Hosted by 1PLs (30-day loan)

Clean water and a healthy environment are top concerns for Oregon voters and part of how they make their voting decisions

Oregon voters rate environmental issues, especially clean air and clean water, as a top priority for elected leaders, and environmental actions figure strongly in voting decisions, says a poll released today.

The LGD Insight poll of five hundred likely November 2000 voters indicates a strong commitment to environmental protection by voters in all parts of the state and across party lines. The poll was taken from September 30 through October 3, 1999, with a + or - 4.4% margin of error. The research was conducted on behalf of the League of Conservation Voters Education Fund.

"It is clear that environmental issues matter to Oregonians when they are making a voting decision," said Teresa Purcell, Northwest Regional Director, League of Conservation Voters Education Fund. "Oregon voters are deeply concerned about clean water and clean air, and they believe that we do not have to choose between a clean environment and a healthy economy. These issues cross age, gender, and party lines," Purcell continued.

"The fact that nearly nine out of ten voters consider the environment an important issue when making a voting decision is critical for elected officials to understand as they make decisions that impact environmental issues," said Jonathan Poisner, Executive Director, Oregon League of Conservation Voters Education Fund.

Some of the results of the poll:
Environment and Voting
40% of voters say environmental issues are a primary concern
47% of voters say it is one of several issues they weigh at the ballot box.
Combined, an overwhelming majority of voters (88%) across all subgroups, Democrats (96%), Independents (89%) and Republicans (78%), said environmental and conservation issues were somewhat important when making a voting choice.

Environment and Economy
70% of Oregon voters believe that we can have a clean environment and a healthy economy at the same time, without having to choose one over the other. This is true with 68% of Republicans, 71% of Democrats and 73% of Independents.

Environment Versus Other Issues
Education: 8.18
Crime: 8.07
Clean air and water: 7.75
Medicare and Social Security: 7.45
Taxes: 7.17
Woman's Right to Choose: 6.63
Sprawl and over development: 6.49

Importance of Clean Air and Water by Party/Gender/Age
Democrats: 8.0
Independents: 8.1
Republicans: 7.3
Women: 7.9
Men: 7.6
Under 50: 7.8
Over 50: 7.7

Open-Ended Question: What is Your Top Environmental Concern?
Water Quality: 26%
Excessive Logging: 15%
Air Quality: 10%
Sprawl and uncontrolled growth: 8%
Traffic Congestion: 6%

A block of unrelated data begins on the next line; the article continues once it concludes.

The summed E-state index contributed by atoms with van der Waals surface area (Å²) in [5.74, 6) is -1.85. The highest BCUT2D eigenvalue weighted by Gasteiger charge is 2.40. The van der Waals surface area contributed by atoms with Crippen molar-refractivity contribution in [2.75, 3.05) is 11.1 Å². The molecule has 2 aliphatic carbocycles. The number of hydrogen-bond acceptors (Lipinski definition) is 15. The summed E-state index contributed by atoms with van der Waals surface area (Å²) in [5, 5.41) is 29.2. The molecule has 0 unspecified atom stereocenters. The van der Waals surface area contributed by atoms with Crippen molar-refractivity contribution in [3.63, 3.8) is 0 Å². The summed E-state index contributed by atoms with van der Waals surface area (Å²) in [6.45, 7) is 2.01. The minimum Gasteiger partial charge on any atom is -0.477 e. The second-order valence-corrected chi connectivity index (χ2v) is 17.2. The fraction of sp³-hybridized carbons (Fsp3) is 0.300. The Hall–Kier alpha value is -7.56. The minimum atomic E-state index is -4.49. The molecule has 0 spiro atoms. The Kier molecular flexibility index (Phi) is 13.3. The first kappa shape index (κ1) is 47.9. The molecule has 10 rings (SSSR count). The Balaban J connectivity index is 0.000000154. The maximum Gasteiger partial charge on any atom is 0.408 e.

Other: 35%

Across age, gender, and party lines, water quality was the top environmental concern, although it was slightly higher for Democrats (30%) and women (29%) than for Republicans (22%) or men (23%).

Pro-Environment Versus Fewer Regulations Candidate
A majority of voters, 58% to 25%, choose a candidate who will fight to safeguard the environment over a candidate who supports fewer environmental regulations.
When the "fewer regulations" candidate has also taken campaign contributions from big developers and corporations, voters choose the pro-environment candidate by a 64% to 17% margin.
The pro-environment candidate in this situation is preferred by:
• 79% of Democrats
• 64% of Independents
• 50% of Republicans
• 68% of Women
• 59% of Men

Holding Polluters Accountable
Voters favor by 91% to 6% stiffening penalties for companies that repeatedly break environmental laws.
88% said "Holding polluters accountable" was "one of the most important" or "very important" things for an elected official to be working on.
"Enforcing the environmental laws we already have" and "holding polluters accountable" are two areas where voters are adamant that elected officials focus their attention. Indeed, only 13% believe elected officials are "doing a lot" to "hold polluters accountable." Only 15% believe elected officials are "enforcing existing environmental laws." The Willamette River
Dumping toxics into the Willamette River is unacceptable to a vast majority of voters statewide, particularly in light of its consideration as a drinking water source.
87% support a ban on the discharge of toxic chemicals into the Willamette River. Support for banning toxics in the Willamette River is consistent statewide. In other words, this is not just an issue on the minds of Portland Area residents.

Measure 66: Parks and Salmon
Oregonians overwhelmingly feel their will was not followed when they voted for Measure 66. Nearly two-thirds (64%) of voters in Oregon feel the Legislature ignored their will by diverting $25 million dollars that was earmarked to fund parks and salmon.
1998's Measure 66 stipulated that 15% of lottery money should go directly to fund Oregon's parks and salmon, yet the money was openly diverted to fund other state functions such as education and public safety.
Two-thirds of women (67%), men (66%), and those over 50 (66%) feel their will at the ballot box was ignored. Just one-quarter or less of these subgroups believe that the state was right to divert the money to fund other "more pressing" needs.
People of all political persuasions felt equally thwarted including Republicans (64%), Independents (64%), and Democrats (63%).

Contact Information

© 2000-2023,